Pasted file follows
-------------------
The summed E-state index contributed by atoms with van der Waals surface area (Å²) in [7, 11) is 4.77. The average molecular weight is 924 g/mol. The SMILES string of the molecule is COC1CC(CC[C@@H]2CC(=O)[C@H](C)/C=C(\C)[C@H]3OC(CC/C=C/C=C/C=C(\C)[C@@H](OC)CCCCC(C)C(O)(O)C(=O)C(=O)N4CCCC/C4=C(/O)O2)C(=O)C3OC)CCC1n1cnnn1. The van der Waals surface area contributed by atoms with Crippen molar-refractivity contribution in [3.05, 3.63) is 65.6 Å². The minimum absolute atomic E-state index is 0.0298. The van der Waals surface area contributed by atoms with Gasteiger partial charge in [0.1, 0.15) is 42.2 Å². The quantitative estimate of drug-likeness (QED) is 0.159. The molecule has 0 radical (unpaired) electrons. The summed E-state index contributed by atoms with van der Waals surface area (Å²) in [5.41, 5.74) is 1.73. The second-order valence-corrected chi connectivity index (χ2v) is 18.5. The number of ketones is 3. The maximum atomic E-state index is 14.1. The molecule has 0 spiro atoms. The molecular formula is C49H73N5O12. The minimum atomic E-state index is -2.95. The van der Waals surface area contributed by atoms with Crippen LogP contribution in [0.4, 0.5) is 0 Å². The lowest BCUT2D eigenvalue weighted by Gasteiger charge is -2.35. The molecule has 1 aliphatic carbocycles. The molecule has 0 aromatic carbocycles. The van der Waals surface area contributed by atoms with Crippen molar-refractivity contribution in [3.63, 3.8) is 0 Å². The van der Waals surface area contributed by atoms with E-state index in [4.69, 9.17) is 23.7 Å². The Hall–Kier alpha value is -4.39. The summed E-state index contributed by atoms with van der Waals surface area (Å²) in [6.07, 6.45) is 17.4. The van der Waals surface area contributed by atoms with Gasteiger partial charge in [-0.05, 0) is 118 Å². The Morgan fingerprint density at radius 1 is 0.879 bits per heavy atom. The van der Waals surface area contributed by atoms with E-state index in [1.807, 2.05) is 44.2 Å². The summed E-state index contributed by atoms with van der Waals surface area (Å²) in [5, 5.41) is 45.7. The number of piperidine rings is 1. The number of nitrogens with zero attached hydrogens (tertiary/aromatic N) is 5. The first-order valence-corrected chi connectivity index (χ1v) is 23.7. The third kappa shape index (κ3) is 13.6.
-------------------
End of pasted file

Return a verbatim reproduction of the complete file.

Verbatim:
The summed E-state index contributed by atoms with van der Waals surface area (Å²) in [7, 11) is 4.77. The average molecular weight is 924 g/mol. The SMILES string of the molecule is COC1CC(CC[C@@H]2CC(=O)[C@H](C)/C=C(\C)[C@H]3OC(CC/C=C/C=C/C=C(\C)[C@@H](OC)CCCCC(C)C(O)(O)C(=O)C(=O)N4CCCC/C4=C(/O)O2)C(=O)C3OC)CCC1n1cnnn1. The van der Waals surface area contributed by atoms with Crippen molar-refractivity contribution in [3.05, 3.63) is 65.6 Å². The minimum absolute atomic E-state index is 0.0298. The van der Waals surface area contributed by atoms with Gasteiger partial charge in [0.1, 0.15) is 42.2 Å². The quantitative estimate of drug-likeness (QED) is 0.159. The molecule has 0 radical (unpaired) electrons. The summed E-state index contributed by atoms with van der Waals surface area (Å²) in [5.41, 5.74) is 1.73. The second-order valence-corrected chi connectivity index (χ2v) is 18.5. The number of ketones is 3. The maximum atomic E-state index is 14.1. The molecule has 0 spiro atoms. The molecular formula is C49H73N5O12. The minimum atomic E-state index is -2.95. The van der Waals surface area contributed by atoms with Crippen LogP contribution in [0.4, 0.5) is 0 Å². The lowest BCUT2D eigenvalue weighted by Gasteiger charge is -2.35. The molecule has 1 aliphatic carbocycles. The molecule has 0 aromatic carbocycles. The van der Waals surface area contributed by atoms with Crippen molar-refractivity contribution in [3.63, 3.8) is 0 Å². The van der Waals surface area contributed by atoms with E-state index in [4.69, 9.17) is 23.7 Å². The Hall–Kier alpha value is -4.39. The summed E-state index contributed by atoms with van der Waals surface area (Å²) in [6.07, 6.45) is 17.4. The van der Waals surface area contributed by atoms with Gasteiger partial charge in [-0.05, 0) is 118 Å². The Morgan fingerprint density at radius 1 is 0.879 bits per heavy atom. The van der Waals surface area contributed by atoms with E-state index in [1.807, 2.05) is 44.2 Å². The summed E-state index contributed by atoms with van der Waals surface area (Å²) in [5, 5.41) is 45.7. The number of piperidine rings is 1. The number of nitrogens with zero attached hydrogens (tertiary/aromatic N) is 5. The first-order valence-corrected chi connectivity index (χ1v) is 23.7. The third kappa shape index (κ3) is 13.6.